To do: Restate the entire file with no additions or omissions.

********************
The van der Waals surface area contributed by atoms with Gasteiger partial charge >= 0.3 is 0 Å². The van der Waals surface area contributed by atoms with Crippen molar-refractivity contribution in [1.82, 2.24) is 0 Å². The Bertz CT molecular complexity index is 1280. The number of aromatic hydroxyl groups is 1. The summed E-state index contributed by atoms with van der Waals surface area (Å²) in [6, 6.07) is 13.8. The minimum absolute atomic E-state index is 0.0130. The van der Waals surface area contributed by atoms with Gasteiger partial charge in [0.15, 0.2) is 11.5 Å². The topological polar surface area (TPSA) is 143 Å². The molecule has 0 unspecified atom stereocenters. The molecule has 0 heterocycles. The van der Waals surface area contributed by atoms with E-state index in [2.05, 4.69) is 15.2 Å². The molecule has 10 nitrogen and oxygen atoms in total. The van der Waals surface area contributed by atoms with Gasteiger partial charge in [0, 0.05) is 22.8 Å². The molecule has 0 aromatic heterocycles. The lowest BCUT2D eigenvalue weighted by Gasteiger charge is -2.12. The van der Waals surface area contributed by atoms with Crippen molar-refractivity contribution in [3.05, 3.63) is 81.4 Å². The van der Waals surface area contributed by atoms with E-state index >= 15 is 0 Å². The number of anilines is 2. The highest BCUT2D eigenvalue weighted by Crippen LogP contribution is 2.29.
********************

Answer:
The van der Waals surface area contributed by atoms with Gasteiger partial charge >= 0.3 is 0 Å². The van der Waals surface area contributed by atoms with Crippen molar-refractivity contribution in [1.82, 2.24) is 0 Å². The Bertz CT molecular complexity index is 1280. The number of aromatic hydroxyl groups is 1. The summed E-state index contributed by atoms with van der Waals surface area (Å²) in [6, 6.07) is 13.8. The minimum absolute atomic E-state index is 0.0130. The van der Waals surface area contributed by atoms with Gasteiger partial charge in [0.15, 0.2) is 11.5 Å². The topological polar surface area (TPSA) is 143 Å². The molecule has 0 unspecified atom stereocenters. The molecule has 0 heterocycles. The van der Waals surface area contributed by atoms with E-state index in [2.05, 4.69) is 15.2 Å². The molecule has 10 nitrogen and oxygen atoms in total. The van der Waals surface area contributed by atoms with Gasteiger partial charge in [0, 0.05) is 22.8 Å². The molecule has 0 aromatic heterocycles. The lowest BCUT2D eigenvalue weighted by Gasteiger charge is -2.12. The van der Waals surface area contributed by atoms with Crippen molar-refractivity contribution in [3.05, 3.63) is 81.4 Å². The van der Waals surface area contributed by atoms with E-state index >= 15 is 0 Å². The number of anilines is 2. The highest BCUT2D eigenvalue weighted by Crippen LogP contribution is 2.29.